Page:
For Immediate Release, July 31, 2012
Contact: Jeff Miller, Center for Biological Diversity, (415) 669-7357
NRA Tries to Block Effort to Protect Condors, Eagles From Toxic Lead Ammunition
WASHINGTON— The National Rifle Association filed legal motions today to block the Environmental Protection Agency from protecting wildlife and people from toxic lead hunting ammunition left in the wild. Lead fragments needlessly poison and kill millions of birds each year, including bald eagles, swans and endangered California condors. The NRA moved to intervene in a suit filed by conservationists seeking a public process for EPA to consider regulating toxic lead in hunting ammunition. A similar petition filed earlier this year was supported by nearly 150 public-interest groups in 38 states.
“Americans don’t want eagles and condors and other wildlife dying from lead poisoning. The EPA can step in now and stop this epidemic with some common-sense solutions, but the NRA is standing in the way,” said Jeff Miller with the Center for Biological Diversity. “We’ve removed toxic lead from gasoline, paint and most products exposing humans to lead poisoning; it’s past time to do the same with hunting ammunition, to protect our country’s wildlife.”
The NRA, joined by Safari Club International, filed its motion to intervene in the pending suit The Trumpeter Swan Society v. EPA, filed on June 6 in the D.C. District Court. The case was filed under the Toxic Substances Control Act, which grants the EPA the authority to regulate toxic substances, including lead bullets and shot contained in ammunition. The suit is aimed at common-sense regulations for lead hunting ammunition, since there are plenty of nontoxic alternatives available on the market and in use in many states.
“The NRA knows full well that switching to nontoxic ammo is not about restricting hunting — it’s about ending preventable lead poisoning of birds and reducing health risks for people eating lead-shot game,” said Miller. “That’s why hunters are involved in efforts to get the lead out of the food chain. The nonlead hunting regulations that have been in effect in California since 2008 are a good model for hunting to continue with nontoxic materials.”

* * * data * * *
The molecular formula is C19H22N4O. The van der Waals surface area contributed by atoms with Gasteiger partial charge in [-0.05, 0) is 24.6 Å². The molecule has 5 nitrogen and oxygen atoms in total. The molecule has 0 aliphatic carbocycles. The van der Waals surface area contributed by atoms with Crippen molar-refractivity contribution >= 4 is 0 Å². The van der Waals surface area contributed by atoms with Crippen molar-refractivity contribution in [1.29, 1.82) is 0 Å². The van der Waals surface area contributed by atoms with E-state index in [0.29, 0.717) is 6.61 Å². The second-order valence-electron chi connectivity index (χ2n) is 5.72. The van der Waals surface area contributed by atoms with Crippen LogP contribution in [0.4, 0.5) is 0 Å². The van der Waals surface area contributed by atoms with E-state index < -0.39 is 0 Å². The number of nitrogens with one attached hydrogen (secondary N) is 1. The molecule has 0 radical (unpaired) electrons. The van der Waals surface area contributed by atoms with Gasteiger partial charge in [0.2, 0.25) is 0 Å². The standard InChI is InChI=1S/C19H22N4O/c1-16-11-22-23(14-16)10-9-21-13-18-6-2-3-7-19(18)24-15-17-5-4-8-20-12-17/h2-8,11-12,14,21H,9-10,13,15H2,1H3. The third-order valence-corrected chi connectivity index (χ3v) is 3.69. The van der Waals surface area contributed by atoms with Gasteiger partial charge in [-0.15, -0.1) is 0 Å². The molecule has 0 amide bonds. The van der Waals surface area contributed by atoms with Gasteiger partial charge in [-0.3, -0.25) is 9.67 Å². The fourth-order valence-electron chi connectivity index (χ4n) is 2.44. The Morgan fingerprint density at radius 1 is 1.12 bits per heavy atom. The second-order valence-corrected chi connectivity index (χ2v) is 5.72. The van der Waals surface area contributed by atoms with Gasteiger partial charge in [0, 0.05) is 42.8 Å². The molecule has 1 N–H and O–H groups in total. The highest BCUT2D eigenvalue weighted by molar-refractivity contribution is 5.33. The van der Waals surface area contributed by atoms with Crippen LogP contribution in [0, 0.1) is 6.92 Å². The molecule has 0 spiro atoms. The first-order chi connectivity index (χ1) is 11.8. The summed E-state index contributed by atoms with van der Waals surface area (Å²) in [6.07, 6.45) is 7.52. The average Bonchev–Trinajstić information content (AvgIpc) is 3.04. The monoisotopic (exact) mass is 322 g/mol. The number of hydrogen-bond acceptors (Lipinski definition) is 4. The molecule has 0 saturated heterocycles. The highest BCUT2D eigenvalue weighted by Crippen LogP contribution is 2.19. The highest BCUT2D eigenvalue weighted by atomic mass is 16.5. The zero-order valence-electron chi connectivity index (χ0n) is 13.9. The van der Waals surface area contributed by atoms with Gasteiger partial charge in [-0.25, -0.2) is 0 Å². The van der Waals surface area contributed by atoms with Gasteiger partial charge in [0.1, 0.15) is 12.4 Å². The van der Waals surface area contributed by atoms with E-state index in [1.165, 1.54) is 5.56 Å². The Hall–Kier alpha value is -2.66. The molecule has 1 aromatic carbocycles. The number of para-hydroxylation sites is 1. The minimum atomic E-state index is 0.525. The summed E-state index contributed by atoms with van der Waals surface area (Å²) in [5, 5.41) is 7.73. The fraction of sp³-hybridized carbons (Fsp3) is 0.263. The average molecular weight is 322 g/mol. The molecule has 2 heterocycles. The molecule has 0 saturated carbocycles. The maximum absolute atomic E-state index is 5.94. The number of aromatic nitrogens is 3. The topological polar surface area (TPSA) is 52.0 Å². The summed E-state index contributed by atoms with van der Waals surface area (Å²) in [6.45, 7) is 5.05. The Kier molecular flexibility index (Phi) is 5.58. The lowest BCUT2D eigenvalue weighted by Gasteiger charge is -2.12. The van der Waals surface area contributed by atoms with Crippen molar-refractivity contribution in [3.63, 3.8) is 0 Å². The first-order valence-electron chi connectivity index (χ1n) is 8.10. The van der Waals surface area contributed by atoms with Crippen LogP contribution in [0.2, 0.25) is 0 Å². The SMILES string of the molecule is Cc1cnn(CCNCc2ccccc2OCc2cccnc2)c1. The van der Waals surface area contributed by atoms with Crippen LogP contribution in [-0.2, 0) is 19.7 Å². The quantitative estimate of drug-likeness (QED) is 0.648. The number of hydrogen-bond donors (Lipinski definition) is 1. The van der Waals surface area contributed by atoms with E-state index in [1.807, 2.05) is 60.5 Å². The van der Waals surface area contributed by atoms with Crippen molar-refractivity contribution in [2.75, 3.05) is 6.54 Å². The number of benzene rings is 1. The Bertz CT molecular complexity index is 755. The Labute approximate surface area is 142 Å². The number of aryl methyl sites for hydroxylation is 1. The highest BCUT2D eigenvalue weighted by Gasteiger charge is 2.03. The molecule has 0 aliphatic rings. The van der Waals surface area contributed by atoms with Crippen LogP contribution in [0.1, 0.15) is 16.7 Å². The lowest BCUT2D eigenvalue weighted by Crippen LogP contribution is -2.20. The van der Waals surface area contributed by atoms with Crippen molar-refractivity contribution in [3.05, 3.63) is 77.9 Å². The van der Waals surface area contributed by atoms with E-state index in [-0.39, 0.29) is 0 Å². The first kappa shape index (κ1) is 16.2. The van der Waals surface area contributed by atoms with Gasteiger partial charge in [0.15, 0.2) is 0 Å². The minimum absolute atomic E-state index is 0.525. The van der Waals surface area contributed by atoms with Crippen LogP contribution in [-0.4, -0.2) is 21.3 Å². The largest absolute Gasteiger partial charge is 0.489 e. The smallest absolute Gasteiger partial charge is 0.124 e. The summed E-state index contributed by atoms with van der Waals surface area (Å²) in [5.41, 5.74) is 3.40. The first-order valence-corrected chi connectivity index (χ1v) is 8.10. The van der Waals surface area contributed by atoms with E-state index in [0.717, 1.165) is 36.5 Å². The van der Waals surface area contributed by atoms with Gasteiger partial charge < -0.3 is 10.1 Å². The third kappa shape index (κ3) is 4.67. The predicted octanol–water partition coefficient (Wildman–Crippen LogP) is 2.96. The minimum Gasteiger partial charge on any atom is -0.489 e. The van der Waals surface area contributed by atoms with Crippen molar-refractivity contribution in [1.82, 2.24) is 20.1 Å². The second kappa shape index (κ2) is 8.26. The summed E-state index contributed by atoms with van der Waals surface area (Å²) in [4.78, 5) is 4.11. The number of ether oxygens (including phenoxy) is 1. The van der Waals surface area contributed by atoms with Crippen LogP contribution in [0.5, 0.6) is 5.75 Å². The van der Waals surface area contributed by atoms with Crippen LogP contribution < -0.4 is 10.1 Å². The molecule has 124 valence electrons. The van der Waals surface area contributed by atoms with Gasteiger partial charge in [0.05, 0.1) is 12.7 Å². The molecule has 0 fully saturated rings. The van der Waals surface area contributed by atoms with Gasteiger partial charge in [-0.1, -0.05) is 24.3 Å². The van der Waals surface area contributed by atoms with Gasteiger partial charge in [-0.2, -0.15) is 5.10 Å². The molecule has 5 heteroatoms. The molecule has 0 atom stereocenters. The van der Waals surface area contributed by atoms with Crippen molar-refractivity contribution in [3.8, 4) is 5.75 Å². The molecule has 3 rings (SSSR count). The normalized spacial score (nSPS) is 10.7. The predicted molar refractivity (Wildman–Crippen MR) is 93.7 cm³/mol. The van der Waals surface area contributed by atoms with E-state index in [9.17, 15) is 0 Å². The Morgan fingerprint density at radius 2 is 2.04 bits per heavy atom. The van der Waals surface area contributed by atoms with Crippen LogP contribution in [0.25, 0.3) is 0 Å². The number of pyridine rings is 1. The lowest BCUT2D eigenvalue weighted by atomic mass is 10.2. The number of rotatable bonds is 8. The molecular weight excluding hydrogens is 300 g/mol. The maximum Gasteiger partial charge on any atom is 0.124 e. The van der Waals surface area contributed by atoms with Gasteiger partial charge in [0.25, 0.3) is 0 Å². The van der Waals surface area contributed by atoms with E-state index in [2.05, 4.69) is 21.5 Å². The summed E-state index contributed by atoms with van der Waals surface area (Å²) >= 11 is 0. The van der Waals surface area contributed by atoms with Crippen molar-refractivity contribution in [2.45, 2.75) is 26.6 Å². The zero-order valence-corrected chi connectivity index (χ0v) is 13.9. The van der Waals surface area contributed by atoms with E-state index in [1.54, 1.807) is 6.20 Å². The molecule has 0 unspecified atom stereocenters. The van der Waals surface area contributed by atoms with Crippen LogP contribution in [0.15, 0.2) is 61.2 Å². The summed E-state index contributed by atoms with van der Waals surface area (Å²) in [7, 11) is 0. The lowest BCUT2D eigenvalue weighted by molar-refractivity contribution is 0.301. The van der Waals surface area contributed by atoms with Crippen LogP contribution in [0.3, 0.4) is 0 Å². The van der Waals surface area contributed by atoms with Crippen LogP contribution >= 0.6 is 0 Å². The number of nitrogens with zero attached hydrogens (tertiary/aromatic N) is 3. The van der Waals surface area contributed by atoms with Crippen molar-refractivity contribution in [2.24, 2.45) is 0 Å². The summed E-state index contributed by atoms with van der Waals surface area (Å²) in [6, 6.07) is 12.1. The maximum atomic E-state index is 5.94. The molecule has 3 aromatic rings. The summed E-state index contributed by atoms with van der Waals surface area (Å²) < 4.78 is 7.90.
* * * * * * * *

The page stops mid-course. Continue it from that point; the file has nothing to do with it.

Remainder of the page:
The NRA has also championed legislation to strip the EPA’s authority to regulate toxic lead in ammunition and fishing equipment under the Toxic Substances Control Act, even though effective nontoxic alternatives exist for lead ammunition and sinkers for all hunting and fishing activities.
“The NRA continues to stake out positions that are out of step with Americans — including hunters — who care about wildlife and who don’t want to see birds needlessly and unintentionally poisoned,” said Miller.
Nearly 150 organizations in 38 states have asked the EPA to regulate the toxic components of ammunition, the lead bullet and shot projectiles that cause poisoning of wildlife, under the Toxic Substances Control Act. The EPA has refused to act, leading to a lawsuit by conservation groups in June.
Nontarget birds and other wildlife are poisoned from scavenging carcasses containing lead-bullet fragments or from ingesting spent lead-shot pellets, which can cover popular hunting grounds at high densities. Spent ammunition causes lead poisoning in 130 species of birds and animals and frequently kills bald eagles, trumpeter swans and endangered California condors. Nearly 500 scientific papers have documented the dangers to wildlife from this kind of lead exposure.
Lead ammunition also poses health risks for people eating game contaminated with lead bullet fragments, which can spread throughout the meat that humans eat. Studies using radiographs show that numerous imperceptible, dust-sized particles of lead can infect meat up to a foot and a half away from the bullet wound, causing a greater health risk to humans who consume lead-shot game than was previously thought. State health agencies have had to recall venison donated to feed the hungry because of lead contamination. Nearly 10 million hunters, their families and low-income beneficiaries of venison donations may be at risk.
There are many alternatives to lead rifle bullets and shotgun pellets. More than a dozen manufacturers market hundreds of varieties and calibers of nonlead bullets and shot made of steel, copper and alloys of other metals, with satisfactory-to-superior ballistics. Hunters in areas with restrictions on lead ammunition have transitioned to hunting with nontoxic bullets. For example, there has been no decrease in game tags or hunting activity since state requirements for nonlead hunting went into effect in significant portions of Southern California in 2008 to protect condors from lead poisoning.
Get more information about the Center’s Get the Lead Out campaign.
The Center for Biological Diversity is a national, nonprofit conservation organization with more than 375,000 members and online activists dedicated to the protection of endangered species and wild places.